The higher levels of sVCAM observed in SCD patients with PHT compared to those in patients without PHT confirm the presence of increased endothelial dysfunction in these patients. In addition, the strong correlation between sVCAM and markers of hemolysis suggests that endothelial dysfunction may, in part, be a result of decreased nitric oxide availability, a finding in agreement with previous studies.9, 37 Nitric oxide decreases cytokine-induced endothelial activation by repression of VCAM-1 gene transcription.38 The increased levels of interleukin-6, interleukin-8 and interleukin-10 observed in PHT patients in our study suggest a role for cytokines in the development of PHT in SCD. Although a variety of biological stimuli, including inflammatory cytokines, are known to up-regulate VCAM in vascular endothelial cells,39–43 only interleukin-10 was weakly correlated with sVCAM in our study. While the reason for this correlation is not clear, the trend towards higher interleukin-10 levels in patients with PHT may represent a protective anti-inflammatory response to the increased inflammation observed in SCD patients with PHT. Interleukin-10 is an important physiological negative regulator of macrophage activation44 and suppresses the release of various inflammatory mediators including tumor necrosis factor-α and NO by activated macrophages.45, 46 The administration of interleukin-10 ameliorates disease in models of endotoxemia,47 transplantation48 and autoimmunity.49 Furthermore, elevated endogenous levels of interleukin-10 in humans appear to be a positive prognostic variable in autoimmune disease50 and allogeneic transplant patients.51
The increased coagulation activation, endothelial dysfunction and inflammation observed in SCD patients with PHT have important therapeutic implications. In the absence of controlled studies, the majority of patients with SCD-associated PHT are treated with pharmacological agents known to be effective in idiopathic pulmonary arterial hypertension. Autopsy findings in SCD patients with PHT are similar to those in non-SCD patients who have idiopathic pulmonary arterial hypertension.13, 52 Several observational studies suggest that anticoagulation may be effective in the treatment of patients with idiopathic pulmonary arterial hypertension.53–55 Given the coagulation activation and in situ thrombosis observed in SCD-associated PHT, anticoagulation may be an effective treatment in these patients. In addition, as these patients manifest endothelial dysfunction and increased inflammatory markers, statins, which possess anti-inflammatory and other favorable effects, may also be beneficial by improving endothelial function and decreasing tissue factor expression (and as a consequence, coagulation activation).35 Treatment with simvastatin appears to improve 6-minute walk performance, cardiac output, and lowers right ventricular systolic pressures in non-SCD patients with pulmonary arterial hypertension.56 Hydroxyurea may also be beneficial in SCD patients with PHT. In addition to improving red blood cell survival57 and endothelial function,58 treatment with hydroxyurea decreases the monocyte counts (and levels of inflammatory cytokines). Indeed, the prevalence of PHT in SCD patients on hydroxyurea has been reported to be lower than in those not receiving this agent.7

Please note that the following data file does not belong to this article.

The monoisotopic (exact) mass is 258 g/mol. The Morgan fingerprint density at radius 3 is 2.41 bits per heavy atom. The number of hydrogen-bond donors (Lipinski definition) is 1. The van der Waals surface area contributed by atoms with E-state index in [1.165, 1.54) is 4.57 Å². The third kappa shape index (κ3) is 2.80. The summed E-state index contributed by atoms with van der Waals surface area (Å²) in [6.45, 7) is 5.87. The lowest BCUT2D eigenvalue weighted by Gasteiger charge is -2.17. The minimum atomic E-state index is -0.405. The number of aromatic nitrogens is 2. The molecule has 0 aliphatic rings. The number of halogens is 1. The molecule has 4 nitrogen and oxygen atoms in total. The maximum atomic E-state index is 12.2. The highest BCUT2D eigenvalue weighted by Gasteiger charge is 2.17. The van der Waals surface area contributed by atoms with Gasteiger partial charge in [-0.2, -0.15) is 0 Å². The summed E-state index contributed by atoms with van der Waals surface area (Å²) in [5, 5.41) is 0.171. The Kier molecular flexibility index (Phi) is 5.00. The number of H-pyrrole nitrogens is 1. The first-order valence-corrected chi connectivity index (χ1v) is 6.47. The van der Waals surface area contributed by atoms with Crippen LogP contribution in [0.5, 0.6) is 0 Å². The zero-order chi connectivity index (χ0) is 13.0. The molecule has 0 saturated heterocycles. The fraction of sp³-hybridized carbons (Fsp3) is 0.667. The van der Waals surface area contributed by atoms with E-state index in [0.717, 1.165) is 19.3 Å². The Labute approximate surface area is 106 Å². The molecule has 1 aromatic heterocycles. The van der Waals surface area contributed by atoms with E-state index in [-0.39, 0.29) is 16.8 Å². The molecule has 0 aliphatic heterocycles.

Although echocardiograms were not performed in the control subjects, it is our belief that these subjects did not have any clinically meaningful cardiac disease. This is because they enjoyed good overall health, with no abnormal symptoms which might suggest cardiac disease, and they all had normal N-terminal pro-brain natriuretic peptide (NT-proBNP) values. Normal values of this peptide are particularly important given that some reports show a correlation between natriuretic peptide values and right ventricular pressure overload.59, 60
To summarize, SCD patients with PHT appear to have increased endothelial dysfunction, coagulation activation and inflammation compared with patients without PHT. The endothelial dysfunction, as well as coagulation activation, is due, at least in part, to hemolysis, with resultant scavenging of nitric oxide. Further studies evaluating the contribution of coagulation activation and inflammation to the pathogenesis of PHT in SCD are needed. In the absence of defined therapies for SCD-related PHT, our data suggest that clinical trials evaluating anticoagulants and anti-inflammatory agents are warranted.
- Funding; this work was supported in part by NIH grants RR00046 (KIA, EPO), RR17059 (KIA), HL79915 (KIA, EPO), HL70981 (CAH) and HL44612 (CAH). Support for this work was also provided by an award from the North Carolina State Sickle Cell Program.
- Authorship and Disclosures KIA: study concept and design, acquisition of data, analysis and interpretation of data, drafting of the manuscript, critical revision of the manuscript for important intellectual content, study supervision; CGM: statistical expertise, analysis and interpretation of data, critical revision of the manuscript for important intellectual content; CAH: acquisition of data, analysis and interpretation of data, critical revision of the manuscript for important intellectual content; SJ: acquisition of data, critical revision of the manuscript for important intellectual content; HCW: acquisition of data; DS: acquisition of data, critical revision of the manuscript for important intellectual content; CS: technical support; AH: technical support, acquisition of data, critical revision of the manuscript for important intellectual content; LVP: critical revision of the manuscript for important intellectual content; EPO: critical revision of the manuscript for important intellectual content, study supervision. The authors have previously published other unrelated findings from this patient cohort: Ataga et al. Pulmonary hypertension in patients with sickle cell disease: a longitudinal study. Br J Haematol 2006;134:109–15; this is referenced in the manuscript.7
- Received May 23, 2007.
- Accepted September 3, 2007.